If you’re like me, you have probably stumbled upon PyPy by now, and if you’re like me you didn’t understand exactly what it is. If you’re not like me, PyPy is a Python implementation written in Python, but, uhh, what does that mean?
The PyPy site isn’t all that helpful. It says:
The PyPy project aims at producing a flexible and fast Python implementation. The guiding idea is to translate a Python-level description of the Python language itself to lower level languages. Rumors have it that the secret goal is being faster-than-C which is nonsense, isn’t it?
This is only slightly less confusing than the Eclipse description (not really relevant here, but I mention it anyway), which reads:
Eclipse is an open source community whose projects are focused on providing a vendor-neutral open development platform and application frameworks for building software.
(Eclipse is an IDE)
Well, PyPy it turns out to be exactly what it says (surprise!). I was a bit confused at first because I thought that it was a set of optimisations designed to produce faster bytecode (a bit like Psyco), but it isn’t.
Here’s my translation of it: PyPy is a Python interpreter (and it seems it’s also a compiler?). “What good is a Python interpreter written in Python?”, I hear you ask. “Isn’t the current interpreter written in C? Isn’t C faster than Python?” The answer to the former is “wait”, and to the latter “yes, but wait”.
Indeed, if you tried to run PyPy on the current Python interpreter (CPython) you will have an interpreter interpreting an interpreter interpreting your program, and it’ll take longer to do than say (about 2000 times slower than normal CPython). What PyPy does right now (as of version 0.8.0 I think) is translate itself to a C program and then compile it, producing a faster Python interpreter (it’s not faster than CPython, it’s around 10x slower, but they haven’t even begun optimizing).
Since the previous paragraph was quite confusing, I will ease up on the recursiveness in this one. Imagine that you’ve just written a new operating system during your coffee break which will blow all the other operating systems away and make you king (or queen, in which case, call me) of the world, but you don’t have a C compiler and you don’t want to spend your next coffee break writing one. However, there is this great C/C**/whatever suite (let’s call it ECC) that some guy on the internet wrote, and it’s all written in C. “Well, what good is that”, you think, “if I had a C compiler I wouldn’t need this one, duh”. But wait, you could probably write a simple, lame C compiler in two minutes, and then you could compile ECC on your system. You do that, you compile ECC on your lameC compiler, but the code your compiler produces is very inefficient (but nevertheless correct). You now have a (very inefficient) compile of ECC in your system, and ECC is, lo and behold, a great C compiler. You compile ECC using your sucky ECC build, and this code is great. You now have a great compiler for your system!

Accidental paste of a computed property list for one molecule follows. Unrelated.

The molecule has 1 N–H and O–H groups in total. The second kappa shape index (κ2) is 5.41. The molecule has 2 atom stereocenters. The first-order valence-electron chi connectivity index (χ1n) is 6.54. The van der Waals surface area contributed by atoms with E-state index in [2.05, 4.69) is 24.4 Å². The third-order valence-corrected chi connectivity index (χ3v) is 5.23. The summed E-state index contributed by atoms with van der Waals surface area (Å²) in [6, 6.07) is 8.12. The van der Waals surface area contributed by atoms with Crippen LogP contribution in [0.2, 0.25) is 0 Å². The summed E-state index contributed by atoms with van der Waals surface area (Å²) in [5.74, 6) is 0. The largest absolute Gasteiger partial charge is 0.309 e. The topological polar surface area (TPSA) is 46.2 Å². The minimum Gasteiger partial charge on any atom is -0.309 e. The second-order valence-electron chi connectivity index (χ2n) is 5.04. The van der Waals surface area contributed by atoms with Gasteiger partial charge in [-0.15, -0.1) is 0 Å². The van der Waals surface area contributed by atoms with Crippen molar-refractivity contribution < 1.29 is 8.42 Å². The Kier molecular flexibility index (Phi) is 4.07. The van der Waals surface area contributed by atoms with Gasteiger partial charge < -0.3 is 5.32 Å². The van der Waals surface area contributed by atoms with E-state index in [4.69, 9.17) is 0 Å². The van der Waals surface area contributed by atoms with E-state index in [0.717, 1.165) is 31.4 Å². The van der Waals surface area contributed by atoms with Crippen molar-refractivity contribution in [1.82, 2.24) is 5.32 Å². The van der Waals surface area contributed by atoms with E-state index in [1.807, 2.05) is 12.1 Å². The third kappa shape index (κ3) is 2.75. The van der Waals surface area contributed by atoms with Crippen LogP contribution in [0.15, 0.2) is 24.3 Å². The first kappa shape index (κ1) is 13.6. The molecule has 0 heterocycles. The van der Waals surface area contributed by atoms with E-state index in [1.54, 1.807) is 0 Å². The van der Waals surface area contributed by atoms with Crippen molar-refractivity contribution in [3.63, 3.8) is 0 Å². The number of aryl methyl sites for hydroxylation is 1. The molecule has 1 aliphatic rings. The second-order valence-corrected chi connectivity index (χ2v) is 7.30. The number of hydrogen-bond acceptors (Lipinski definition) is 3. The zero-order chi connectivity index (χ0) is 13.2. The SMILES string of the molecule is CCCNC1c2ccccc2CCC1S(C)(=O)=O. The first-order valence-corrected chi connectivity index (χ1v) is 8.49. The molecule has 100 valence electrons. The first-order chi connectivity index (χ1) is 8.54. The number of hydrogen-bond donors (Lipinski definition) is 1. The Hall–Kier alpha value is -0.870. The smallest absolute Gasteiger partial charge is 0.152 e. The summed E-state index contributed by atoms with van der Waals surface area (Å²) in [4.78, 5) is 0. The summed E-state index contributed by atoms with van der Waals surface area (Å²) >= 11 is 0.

Have I lost you yet? Apparently not, you’re very persistent. Anyway, this is one of the benefits of PyPy. If you have a Python interpreter (even a sucky one), you could compile PyPy and use it there. What’s more, though, is that PyPy is designed to be able to produce custom interpreters. Want a Python interpreter without garbage collection? Just disable it and build PyPy, and you have one for every system Python has ever run on. Also, since PyPy is written in Python, it’s much easier to experiment with it than interpreters in other languages.
I am really amazed by the speed of development of PyPy. They went from 0.7.0 to 0.8.0 in three months (they do it in sprints, where they basically all get together and code all day long), so development is pretty fast. I used to think that a Python-to-C compiler would take at least a few millennia, but fortunately it is not so. Now I’m just sitting around waiting to see what these guys will release next.
This is the end of this post, and hopefully at least 10% of you has made it this far. I really suck at explaining things.